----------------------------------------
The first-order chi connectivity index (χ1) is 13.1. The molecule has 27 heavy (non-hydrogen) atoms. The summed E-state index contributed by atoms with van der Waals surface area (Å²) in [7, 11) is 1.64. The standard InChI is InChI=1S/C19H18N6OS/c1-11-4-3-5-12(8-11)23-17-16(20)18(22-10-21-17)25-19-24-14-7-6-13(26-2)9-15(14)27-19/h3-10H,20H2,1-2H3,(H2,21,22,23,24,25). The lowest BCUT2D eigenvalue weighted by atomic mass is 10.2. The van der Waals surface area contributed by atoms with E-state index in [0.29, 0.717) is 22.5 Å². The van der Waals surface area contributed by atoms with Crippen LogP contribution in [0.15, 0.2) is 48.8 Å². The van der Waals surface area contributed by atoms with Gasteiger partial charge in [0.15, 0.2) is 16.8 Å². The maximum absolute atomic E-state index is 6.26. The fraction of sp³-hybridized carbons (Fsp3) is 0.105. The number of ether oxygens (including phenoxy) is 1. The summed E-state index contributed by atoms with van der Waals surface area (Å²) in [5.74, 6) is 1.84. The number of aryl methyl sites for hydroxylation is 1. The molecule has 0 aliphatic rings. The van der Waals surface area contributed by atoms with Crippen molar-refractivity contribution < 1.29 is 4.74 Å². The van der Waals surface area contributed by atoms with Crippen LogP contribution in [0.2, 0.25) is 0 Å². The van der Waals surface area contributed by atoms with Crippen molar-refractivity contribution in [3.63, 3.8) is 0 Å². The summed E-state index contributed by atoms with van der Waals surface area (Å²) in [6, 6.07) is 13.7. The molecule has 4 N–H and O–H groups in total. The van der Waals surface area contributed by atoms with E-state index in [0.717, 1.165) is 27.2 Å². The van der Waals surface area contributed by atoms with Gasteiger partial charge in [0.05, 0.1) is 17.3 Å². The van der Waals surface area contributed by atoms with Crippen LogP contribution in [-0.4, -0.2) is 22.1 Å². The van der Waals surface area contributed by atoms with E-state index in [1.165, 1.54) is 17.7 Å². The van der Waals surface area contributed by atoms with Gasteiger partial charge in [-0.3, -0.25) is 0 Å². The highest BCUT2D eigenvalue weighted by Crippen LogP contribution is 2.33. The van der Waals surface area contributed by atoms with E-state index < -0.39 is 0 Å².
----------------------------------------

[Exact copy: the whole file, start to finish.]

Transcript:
The first-order chi connectivity index (χ1) is 13.1. The molecule has 27 heavy (non-hydrogen) atoms. The summed E-state index contributed by atoms with van der Waals surface area (Å²) in [7, 11) is 1.64. The standard InChI is InChI=1S/C19H18N6OS/c1-11-4-3-5-12(8-11)23-17-16(20)18(22-10-21-17)25-19-24-14-7-6-13(26-2)9-15(14)27-19/h3-10H,20H2,1-2H3,(H2,21,22,23,24,25). The lowest BCUT2D eigenvalue weighted by atomic mass is 10.2. The van der Waals surface area contributed by atoms with E-state index in [0.29, 0.717) is 22.5 Å². The van der Waals surface area contributed by atoms with Crippen LogP contribution in [0.15, 0.2) is 48.8 Å². The van der Waals surface area contributed by atoms with Gasteiger partial charge in [0.15, 0.2) is 16.8 Å². The maximum absolute atomic E-state index is 6.26. The fraction of sp³-hybridized carbons (Fsp3) is 0.105. The number of ether oxygens (including phenoxy) is 1. The summed E-state index contributed by atoms with van der Waals surface area (Å²) in [5.74, 6) is 1.84. The number of aryl methyl sites for hydroxylation is 1. The molecule has 0 aliphatic rings. The van der Waals surface area contributed by atoms with Crippen molar-refractivity contribution < 1.29 is 4.74 Å². The van der Waals surface area contributed by atoms with Crippen LogP contribution in [0.2, 0.25) is 0 Å². The van der Waals surface area contributed by atoms with Crippen molar-refractivity contribution in [3.63, 3.8) is 0 Å². The summed E-state index contributed by atoms with van der Waals surface area (Å²) in [6, 6.07) is 13.7. The molecule has 4 N–H and O–H groups in total. The van der Waals surface area contributed by atoms with E-state index in [0.717, 1.165) is 27.2 Å². The van der Waals surface area contributed by atoms with Gasteiger partial charge in [0.05, 0.1) is 17.3 Å². The van der Waals surface area contributed by atoms with Crippen LogP contribution in [-0.4, -0.2) is 22.1 Å². The van der Waals surface area contributed by atoms with E-state index in [1.165, 1.54) is 17.7 Å². The van der Waals surface area contributed by atoms with Gasteiger partial charge in [-0.3, -0.25) is 0 Å². The highest BCUT2D eigenvalue weighted by Crippen LogP contribution is 2.33. The van der Waals surface area contributed by atoms with E-state index < -0.39 is 0 Å².